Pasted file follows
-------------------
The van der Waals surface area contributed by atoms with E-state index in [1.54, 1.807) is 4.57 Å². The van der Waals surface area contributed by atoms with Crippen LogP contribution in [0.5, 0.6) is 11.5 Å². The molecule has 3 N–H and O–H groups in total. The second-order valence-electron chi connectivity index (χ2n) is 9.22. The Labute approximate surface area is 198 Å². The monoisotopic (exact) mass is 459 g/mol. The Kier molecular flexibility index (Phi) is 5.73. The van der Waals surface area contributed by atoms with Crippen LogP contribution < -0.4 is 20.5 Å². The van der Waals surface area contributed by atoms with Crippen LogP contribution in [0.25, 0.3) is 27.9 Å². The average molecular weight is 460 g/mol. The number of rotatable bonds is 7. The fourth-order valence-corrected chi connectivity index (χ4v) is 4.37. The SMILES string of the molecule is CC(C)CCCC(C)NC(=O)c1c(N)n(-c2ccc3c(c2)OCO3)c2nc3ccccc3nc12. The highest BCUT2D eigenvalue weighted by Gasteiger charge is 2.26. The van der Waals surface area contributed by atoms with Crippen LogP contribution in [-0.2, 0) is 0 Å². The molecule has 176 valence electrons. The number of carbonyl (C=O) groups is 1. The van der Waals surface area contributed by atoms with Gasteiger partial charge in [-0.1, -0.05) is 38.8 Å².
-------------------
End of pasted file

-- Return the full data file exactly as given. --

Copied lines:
The van der Waals surface area contributed by atoms with E-state index in [1.54, 1.807) is 4.57 Å². The van der Waals surface area contributed by atoms with Crippen LogP contribution in [0.5, 0.6) is 11.5 Å². The molecule has 3 N–H and O–H groups in total. The second-order valence-electron chi connectivity index (χ2n) is 9.22. The Labute approximate surface area is 198 Å². The monoisotopic (exact) mass is 459 g/mol. The Kier molecular flexibility index (Phi) is 5.73. The van der Waals surface area contributed by atoms with Crippen LogP contribution < -0.4 is 20.5 Å². The van der Waals surface area contributed by atoms with Crippen LogP contribution in [0.25, 0.3) is 27.9 Å². The average molecular weight is 460 g/mol. The number of rotatable bonds is 7. The fourth-order valence-corrected chi connectivity index (χ4v) is 4.37. The SMILES string of the molecule is CC(C)CCCC(C)NC(=O)c1c(N)n(-c2ccc3c(c2)OCO3)c2nc3ccccc3nc12. The highest BCUT2D eigenvalue weighted by Gasteiger charge is 2.26. The van der Waals surface area contributed by atoms with Crippen LogP contribution in [-0.2, 0) is 0 Å². The molecule has 176 valence electrons. The number of carbonyl (C=O) groups is 1. The van der Waals surface area contributed by atoms with Gasteiger partial charge in [-0.1, -0.05) is 38.8 Å².